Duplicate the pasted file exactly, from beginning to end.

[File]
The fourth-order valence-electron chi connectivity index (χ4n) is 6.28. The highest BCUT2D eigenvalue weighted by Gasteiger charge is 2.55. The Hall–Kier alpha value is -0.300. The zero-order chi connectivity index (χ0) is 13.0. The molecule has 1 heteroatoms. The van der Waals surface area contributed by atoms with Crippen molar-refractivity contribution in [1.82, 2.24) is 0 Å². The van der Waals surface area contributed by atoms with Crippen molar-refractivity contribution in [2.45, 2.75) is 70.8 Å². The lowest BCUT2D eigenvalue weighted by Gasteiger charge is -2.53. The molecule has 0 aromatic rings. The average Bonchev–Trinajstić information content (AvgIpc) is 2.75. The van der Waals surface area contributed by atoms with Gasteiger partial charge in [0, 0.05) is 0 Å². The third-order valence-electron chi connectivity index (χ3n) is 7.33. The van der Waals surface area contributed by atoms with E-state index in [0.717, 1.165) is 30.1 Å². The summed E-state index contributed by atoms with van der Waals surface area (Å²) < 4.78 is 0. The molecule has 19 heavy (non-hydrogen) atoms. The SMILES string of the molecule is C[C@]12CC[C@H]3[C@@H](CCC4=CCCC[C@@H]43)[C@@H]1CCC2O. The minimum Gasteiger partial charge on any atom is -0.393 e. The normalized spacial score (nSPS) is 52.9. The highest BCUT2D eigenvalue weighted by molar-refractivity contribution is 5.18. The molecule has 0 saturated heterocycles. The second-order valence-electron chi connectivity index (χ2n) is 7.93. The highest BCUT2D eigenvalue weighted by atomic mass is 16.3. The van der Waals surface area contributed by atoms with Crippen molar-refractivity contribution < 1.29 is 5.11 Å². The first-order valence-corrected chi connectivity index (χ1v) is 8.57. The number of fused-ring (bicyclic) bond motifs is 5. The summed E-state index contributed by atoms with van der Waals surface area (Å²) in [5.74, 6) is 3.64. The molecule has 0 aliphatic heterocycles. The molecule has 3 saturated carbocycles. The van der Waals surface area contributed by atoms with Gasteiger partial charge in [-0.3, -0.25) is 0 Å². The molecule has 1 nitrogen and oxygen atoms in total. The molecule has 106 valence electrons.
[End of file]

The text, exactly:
The fourth-order valence-electron chi connectivity index (χ4n) is 6.28. The highest BCUT2D eigenvalue weighted by Gasteiger charge is 2.55. The Hall–Kier alpha value is -0.300. The zero-order chi connectivity index (χ0) is 13.0. The molecule has 1 heteroatoms. The van der Waals surface area contributed by atoms with Crippen molar-refractivity contribution in [1.82, 2.24) is 0 Å². The van der Waals surface area contributed by atoms with Crippen molar-refractivity contribution in [2.45, 2.75) is 70.8 Å². The lowest BCUT2D eigenvalue weighted by Gasteiger charge is -2.53. The molecule has 0 aromatic rings. The average Bonchev–Trinajstić information content (AvgIpc) is 2.75. The van der Waals surface area contributed by atoms with Gasteiger partial charge in [0, 0.05) is 0 Å². The third-order valence-electron chi connectivity index (χ3n) is 7.33. The van der Waals surface area contributed by atoms with E-state index in [0.717, 1.165) is 30.1 Å². The summed E-state index contributed by atoms with van der Waals surface area (Å²) < 4.78 is 0. The molecule has 19 heavy (non-hydrogen) atoms. The SMILES string of the molecule is C[C@]12CC[C@H]3[C@@H](CCC4=CCCC[C@@H]43)[C@@H]1CCC2O. The minimum Gasteiger partial charge on any atom is -0.393 e. The normalized spacial score (nSPS) is 52.9. The highest BCUT2D eigenvalue weighted by molar-refractivity contribution is 5.18. The molecule has 0 saturated heterocycles. The second-order valence-electron chi connectivity index (χ2n) is 7.93. The highest BCUT2D eigenvalue weighted by atomic mass is 16.3. The van der Waals surface area contributed by atoms with Crippen molar-refractivity contribution < 1.29 is 5.11 Å². The first-order valence-corrected chi connectivity index (χ1v) is 8.57. The number of fused-ring (bicyclic) bond motifs is 5. The summed E-state index contributed by atoms with van der Waals surface area (Å²) in [5.74, 6) is 3.64. The molecule has 0 aliphatic heterocycles. The molecule has 3 saturated carbocycles. The van der Waals surface area contributed by atoms with Gasteiger partial charge in [-0.3, -0.25) is 0 Å². The molecule has 1 nitrogen and oxygen atoms in total. The molecule has 106 valence electrons.